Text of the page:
On April 21, 2017, the Federal Communications Commission (“Commission”) released its final version of the combined Notice of Proposed Rulemaking, Notice of Inquiry and Request for Comment  in the matter of Accelerating Wireline Broadband Deployment by Removing Barriers to Infrastructure Deployment (“Final NPRM”),  adopted at the FCC’s April 20 Open Meeting. The Final NPRM, designed to facilitate and accelerate the deployment of next generation broadband networks, generally tracks the Commission’s March 30 draft NPRM (see our April 3 Advisory), with only a few material exceptions. The Commission made the following changes in the Final NPRM concerning pole attachments (copper retirement issues are not addressed here):
  • Publicly Available Pole Attachment Data. In a new Paragraph (27), the Commission asks whether “making more information publicly available regarding the rates, location, and availability of poles also could lead to faster pole attachment timelines.” The Commission seeks comment on the types of data that is currently publicly available and asks whether pole owners should be required to make pole rates available online or if the Commission should facilitate the creation of a centralized clearinghouse of pole attachment rate information.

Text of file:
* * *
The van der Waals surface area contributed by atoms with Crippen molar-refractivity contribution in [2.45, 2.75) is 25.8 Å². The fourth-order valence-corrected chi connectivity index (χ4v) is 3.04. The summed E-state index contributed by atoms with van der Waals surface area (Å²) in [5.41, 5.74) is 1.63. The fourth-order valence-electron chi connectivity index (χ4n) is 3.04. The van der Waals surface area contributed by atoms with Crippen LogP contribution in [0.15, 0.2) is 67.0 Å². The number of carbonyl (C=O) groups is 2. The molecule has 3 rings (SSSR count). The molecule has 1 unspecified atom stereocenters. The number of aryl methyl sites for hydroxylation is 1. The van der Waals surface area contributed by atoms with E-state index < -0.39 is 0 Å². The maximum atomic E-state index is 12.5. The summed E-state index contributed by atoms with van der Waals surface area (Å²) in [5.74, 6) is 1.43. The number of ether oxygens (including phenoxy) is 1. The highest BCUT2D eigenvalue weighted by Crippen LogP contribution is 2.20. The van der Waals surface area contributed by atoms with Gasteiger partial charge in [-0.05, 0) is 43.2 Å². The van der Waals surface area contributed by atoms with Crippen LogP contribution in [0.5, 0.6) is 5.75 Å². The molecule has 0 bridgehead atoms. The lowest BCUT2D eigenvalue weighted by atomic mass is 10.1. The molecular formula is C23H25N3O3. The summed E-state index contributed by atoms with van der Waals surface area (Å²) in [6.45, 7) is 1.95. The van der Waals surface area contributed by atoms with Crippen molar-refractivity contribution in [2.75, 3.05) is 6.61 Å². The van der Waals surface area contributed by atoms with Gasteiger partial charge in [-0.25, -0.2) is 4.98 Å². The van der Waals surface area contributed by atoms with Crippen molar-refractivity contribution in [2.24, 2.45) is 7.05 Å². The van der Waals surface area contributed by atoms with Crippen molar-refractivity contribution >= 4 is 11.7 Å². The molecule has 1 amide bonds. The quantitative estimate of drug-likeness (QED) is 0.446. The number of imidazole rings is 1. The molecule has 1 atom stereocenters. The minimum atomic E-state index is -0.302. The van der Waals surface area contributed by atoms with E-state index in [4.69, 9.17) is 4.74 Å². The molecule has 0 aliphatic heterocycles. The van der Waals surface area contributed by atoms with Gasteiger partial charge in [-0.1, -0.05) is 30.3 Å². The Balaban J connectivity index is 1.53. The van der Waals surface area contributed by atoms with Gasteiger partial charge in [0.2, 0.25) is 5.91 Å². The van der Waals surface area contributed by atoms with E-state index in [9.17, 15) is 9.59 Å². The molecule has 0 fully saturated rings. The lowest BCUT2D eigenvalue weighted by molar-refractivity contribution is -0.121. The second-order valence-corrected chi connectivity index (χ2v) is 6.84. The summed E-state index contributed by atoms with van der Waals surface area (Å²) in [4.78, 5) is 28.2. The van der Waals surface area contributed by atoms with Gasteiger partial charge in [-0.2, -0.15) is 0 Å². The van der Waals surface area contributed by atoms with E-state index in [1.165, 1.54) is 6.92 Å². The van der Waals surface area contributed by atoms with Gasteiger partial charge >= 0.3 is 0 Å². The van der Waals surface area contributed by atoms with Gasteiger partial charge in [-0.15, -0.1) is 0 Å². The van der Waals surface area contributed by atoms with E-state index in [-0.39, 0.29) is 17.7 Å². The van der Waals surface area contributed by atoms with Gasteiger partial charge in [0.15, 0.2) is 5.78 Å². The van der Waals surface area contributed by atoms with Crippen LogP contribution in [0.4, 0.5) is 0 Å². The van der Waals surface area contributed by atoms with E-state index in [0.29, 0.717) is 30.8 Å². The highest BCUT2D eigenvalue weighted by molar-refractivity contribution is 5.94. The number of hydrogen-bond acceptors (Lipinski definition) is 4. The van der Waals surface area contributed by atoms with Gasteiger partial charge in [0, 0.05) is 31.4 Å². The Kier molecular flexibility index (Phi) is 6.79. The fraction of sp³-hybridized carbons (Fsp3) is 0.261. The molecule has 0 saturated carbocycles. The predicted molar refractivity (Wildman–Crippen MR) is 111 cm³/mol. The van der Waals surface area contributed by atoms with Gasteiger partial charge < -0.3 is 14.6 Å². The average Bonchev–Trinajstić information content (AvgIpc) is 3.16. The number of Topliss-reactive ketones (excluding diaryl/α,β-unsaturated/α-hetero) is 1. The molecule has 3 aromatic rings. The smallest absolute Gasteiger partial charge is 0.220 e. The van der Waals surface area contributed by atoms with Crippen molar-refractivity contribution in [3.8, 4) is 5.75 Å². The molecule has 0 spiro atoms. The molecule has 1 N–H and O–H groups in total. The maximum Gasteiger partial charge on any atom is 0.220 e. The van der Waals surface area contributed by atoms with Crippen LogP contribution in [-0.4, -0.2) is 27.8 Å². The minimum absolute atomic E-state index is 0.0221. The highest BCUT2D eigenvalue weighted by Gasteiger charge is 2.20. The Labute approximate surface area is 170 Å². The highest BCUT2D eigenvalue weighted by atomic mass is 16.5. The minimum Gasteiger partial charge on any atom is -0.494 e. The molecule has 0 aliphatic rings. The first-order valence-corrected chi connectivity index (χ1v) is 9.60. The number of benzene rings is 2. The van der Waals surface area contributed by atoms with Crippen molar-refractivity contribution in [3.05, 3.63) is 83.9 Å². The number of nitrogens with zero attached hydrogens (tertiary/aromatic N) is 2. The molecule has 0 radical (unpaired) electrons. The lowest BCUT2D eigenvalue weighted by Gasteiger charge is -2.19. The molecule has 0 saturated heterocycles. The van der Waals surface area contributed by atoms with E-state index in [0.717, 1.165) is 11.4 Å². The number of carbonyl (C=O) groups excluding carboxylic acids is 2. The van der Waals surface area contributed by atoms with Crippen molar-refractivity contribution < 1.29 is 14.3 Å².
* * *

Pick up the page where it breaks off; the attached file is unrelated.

• Municipal Utilities, Coops, and Railroads. In a new Paragraph (30), the Commission notes that some providers encounter difficulties in accessing poles, conduit and rights of way owned by municipalities, cooperatives and railroads, all of whom are exempt from Section 224. The Commission seeks comment on how it might expedite access to these heretofore unregulated entities’ infrastructure as well as information with respect to these entities’ cost and rate information and whether increased transparency overall might be useful in pole attachment contract negotiations.
  • Access to Conduit. In a new Paragraph (31), the Commission specifically asks for suggestions on ways to improve access to utility underground conduit through making more information available to potential attachers, including location, cost, and timing of utilities digging trenches.
  • Access Complaint Resolution “Shot Clock.” The Commission maintains its proposal to establish a 180-day shot clock for the Enforcement Bureau to resolve a pole access complaint (47), deletes its suggestion that the shot clock would be an “informal target” and asks if a shorter timetable of “150 days, 120 days, 90 days, or an even shorter timeframe” would be reasonable. The Commission maintains its questions concerning whether the shot clock should apply to non-access pole complaints (51) (i.e., complaints about rates, terms and conditions).  The Commission also removed an earlier proposal requiring certain pre-complaint procedures (50) and instead seeks comment.
  • Reciprocal ILEC Access to CLEC Poles. While the Commission maintains its request for comment on whether incumbent LECs could also demand access to competitive LEC poles, it softened its proposed decision (54) that sections 251 and 224 be read to avoid conflict, and instead seeks comment on whether they can be read to create a reciprocal right of access.

Read our complete advisory here.